Ellen Marie Laitinen teaches and preaches, but not necessarily in that order. She teaches at Frost Elementary/Indigo Program, and she serves as a geographic elder/pastor at Gateway City Church in San Jose.
In Hollister, she is launching the local version of a national prayer initiative called Adopt-A-Cop to address the “divide between law enforcement and the people of the communities they are meant to serve.”
“Adopt-A-Cop is a way to combat the wave of violence that’s been going on nationwide,” she said. “It actually comes from an older concept that used to be more of a focus on ‘lighthouses of prayer,’ back in the 90s that consisted of people willing to pray for their neighborhoods. What I’m doing is taking the point for the Adopt-A-Cop ministry in this area.”
The program, Laitinen said, is spreading nationwide through Harvest Evangelism. Dr. Ed Silvoso, president and founder of Harvest Evangelism and the International Transformation Network, launched the program that focuses on faith. According to a Sept. 5 Fox News report, the program has already been adopted by the San Jose Police Department. Dr. Silvoso said the program’s goal is to have every police officer and neighborhood adopted in prayer in order to “change the spiritual climate over the whole region.”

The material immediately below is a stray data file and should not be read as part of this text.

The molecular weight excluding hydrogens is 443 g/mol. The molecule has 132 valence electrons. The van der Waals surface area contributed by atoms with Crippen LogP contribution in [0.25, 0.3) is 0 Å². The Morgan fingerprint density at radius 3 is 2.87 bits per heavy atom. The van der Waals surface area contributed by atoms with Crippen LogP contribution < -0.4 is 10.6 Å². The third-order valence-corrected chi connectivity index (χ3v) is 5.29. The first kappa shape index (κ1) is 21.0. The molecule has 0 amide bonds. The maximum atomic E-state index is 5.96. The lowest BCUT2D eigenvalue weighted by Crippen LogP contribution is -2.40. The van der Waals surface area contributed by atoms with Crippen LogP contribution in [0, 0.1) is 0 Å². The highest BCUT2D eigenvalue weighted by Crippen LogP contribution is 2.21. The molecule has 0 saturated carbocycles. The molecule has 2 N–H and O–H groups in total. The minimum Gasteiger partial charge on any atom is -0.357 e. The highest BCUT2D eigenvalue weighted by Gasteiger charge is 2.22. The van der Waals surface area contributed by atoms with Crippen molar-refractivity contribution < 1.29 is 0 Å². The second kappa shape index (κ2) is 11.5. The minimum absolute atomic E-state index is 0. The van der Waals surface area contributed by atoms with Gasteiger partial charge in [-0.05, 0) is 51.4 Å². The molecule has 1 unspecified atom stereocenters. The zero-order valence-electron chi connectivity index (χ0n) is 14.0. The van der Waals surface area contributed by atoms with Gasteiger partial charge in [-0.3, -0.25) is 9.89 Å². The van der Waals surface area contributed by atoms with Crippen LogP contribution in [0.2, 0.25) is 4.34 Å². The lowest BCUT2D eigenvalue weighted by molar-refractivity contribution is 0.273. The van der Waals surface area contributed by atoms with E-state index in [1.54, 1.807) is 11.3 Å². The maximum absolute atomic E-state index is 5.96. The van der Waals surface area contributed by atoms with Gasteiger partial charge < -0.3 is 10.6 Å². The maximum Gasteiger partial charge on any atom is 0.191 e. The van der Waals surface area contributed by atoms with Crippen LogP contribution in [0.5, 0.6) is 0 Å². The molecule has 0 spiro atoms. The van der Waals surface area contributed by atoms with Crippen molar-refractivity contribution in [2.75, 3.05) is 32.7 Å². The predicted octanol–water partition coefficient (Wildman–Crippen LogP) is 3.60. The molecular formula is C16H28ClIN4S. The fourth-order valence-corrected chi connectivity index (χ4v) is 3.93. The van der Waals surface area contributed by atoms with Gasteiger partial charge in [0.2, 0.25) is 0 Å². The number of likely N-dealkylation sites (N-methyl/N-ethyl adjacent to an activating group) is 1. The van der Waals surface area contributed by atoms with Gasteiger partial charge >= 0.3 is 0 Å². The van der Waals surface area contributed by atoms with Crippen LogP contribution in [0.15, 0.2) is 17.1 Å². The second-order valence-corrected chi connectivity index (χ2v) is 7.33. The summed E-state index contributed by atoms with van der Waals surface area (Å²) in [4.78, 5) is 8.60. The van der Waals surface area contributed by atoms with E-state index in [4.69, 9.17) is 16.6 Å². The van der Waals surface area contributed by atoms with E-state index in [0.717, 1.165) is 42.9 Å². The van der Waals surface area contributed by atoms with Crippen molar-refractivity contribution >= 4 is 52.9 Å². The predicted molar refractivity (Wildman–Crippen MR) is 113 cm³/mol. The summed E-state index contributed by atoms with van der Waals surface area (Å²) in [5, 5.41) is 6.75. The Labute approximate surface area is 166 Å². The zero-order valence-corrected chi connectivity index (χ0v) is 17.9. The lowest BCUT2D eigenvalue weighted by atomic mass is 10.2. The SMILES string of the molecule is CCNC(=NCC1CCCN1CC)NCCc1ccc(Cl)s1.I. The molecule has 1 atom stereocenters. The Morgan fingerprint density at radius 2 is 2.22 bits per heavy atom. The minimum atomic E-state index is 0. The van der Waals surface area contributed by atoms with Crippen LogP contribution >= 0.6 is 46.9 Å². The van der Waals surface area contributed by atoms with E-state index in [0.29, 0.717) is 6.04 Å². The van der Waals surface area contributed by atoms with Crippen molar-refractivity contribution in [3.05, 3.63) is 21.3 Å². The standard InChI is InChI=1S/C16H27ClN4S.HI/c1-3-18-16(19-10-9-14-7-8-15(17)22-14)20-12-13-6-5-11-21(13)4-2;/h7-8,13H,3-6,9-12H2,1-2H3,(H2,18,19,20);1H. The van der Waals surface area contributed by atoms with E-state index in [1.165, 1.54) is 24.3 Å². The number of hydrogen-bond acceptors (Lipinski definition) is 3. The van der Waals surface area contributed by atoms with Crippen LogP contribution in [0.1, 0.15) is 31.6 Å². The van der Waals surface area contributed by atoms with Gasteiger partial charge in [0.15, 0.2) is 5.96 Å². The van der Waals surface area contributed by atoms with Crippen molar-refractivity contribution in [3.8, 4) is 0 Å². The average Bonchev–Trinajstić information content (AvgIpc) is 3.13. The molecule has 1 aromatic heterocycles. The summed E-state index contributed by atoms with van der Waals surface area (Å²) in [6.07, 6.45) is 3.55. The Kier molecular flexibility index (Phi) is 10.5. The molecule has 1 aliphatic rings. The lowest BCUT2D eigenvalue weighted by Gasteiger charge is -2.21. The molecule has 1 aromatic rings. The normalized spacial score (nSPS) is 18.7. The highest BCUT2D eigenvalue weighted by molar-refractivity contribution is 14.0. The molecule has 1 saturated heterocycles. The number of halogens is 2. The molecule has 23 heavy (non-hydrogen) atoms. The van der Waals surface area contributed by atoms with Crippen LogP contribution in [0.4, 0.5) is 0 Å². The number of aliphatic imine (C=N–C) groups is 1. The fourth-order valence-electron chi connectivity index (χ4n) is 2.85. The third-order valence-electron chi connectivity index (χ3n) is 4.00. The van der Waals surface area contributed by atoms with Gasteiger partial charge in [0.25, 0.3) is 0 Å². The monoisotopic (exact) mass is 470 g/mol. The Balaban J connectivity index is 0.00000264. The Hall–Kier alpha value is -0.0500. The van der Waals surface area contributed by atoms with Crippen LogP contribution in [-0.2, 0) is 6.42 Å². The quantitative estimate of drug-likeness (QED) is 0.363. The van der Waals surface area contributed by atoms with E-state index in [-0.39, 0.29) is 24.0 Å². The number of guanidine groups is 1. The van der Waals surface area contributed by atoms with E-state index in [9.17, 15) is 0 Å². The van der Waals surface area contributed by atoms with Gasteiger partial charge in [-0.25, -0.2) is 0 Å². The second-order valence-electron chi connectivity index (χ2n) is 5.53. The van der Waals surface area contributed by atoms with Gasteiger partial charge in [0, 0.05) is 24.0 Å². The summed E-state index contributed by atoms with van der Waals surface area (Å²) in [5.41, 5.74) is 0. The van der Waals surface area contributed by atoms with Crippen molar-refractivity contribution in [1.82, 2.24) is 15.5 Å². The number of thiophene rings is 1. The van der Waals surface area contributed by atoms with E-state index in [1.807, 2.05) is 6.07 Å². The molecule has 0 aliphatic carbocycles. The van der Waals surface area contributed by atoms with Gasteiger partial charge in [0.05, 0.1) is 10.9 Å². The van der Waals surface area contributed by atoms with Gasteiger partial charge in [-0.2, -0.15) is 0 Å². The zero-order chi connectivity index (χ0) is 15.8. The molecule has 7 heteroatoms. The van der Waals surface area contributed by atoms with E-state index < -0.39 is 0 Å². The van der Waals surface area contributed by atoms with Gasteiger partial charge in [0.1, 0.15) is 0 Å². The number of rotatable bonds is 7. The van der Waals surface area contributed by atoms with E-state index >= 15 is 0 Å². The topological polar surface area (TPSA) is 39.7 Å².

When asked if such a program would work in other cities, like Ferguson, Missouri, Silvoso responded: “Absolutely, because right now when you say police it’s faceless. It’s nameless. When you adopt a block now there’s a name. There is a face there. You’re not dealing with the police. You’re dealing with the officers that are there. It will not only narrow the gap, it will, hopefully, eliminate the gap.”
“We’re specifically targeting not only praying for your neighborhood, but also for our law enforcement,” Laitinen said. “That’s a very strong felt need in our nation as we see an increase in violence. We’re hearing about shootings all the time. It’s on people’s hearts.”
The mission of the program, according to the Transform Our World pamphlet, is, “for Christian congregations and individuals to Adopt-A-Cop in prayer to create a climate of peace and honor toward God and man.”
“It’s the faith-based stepping up and having an influence within the city and bringing the message of the Gospel,” Laitinen said.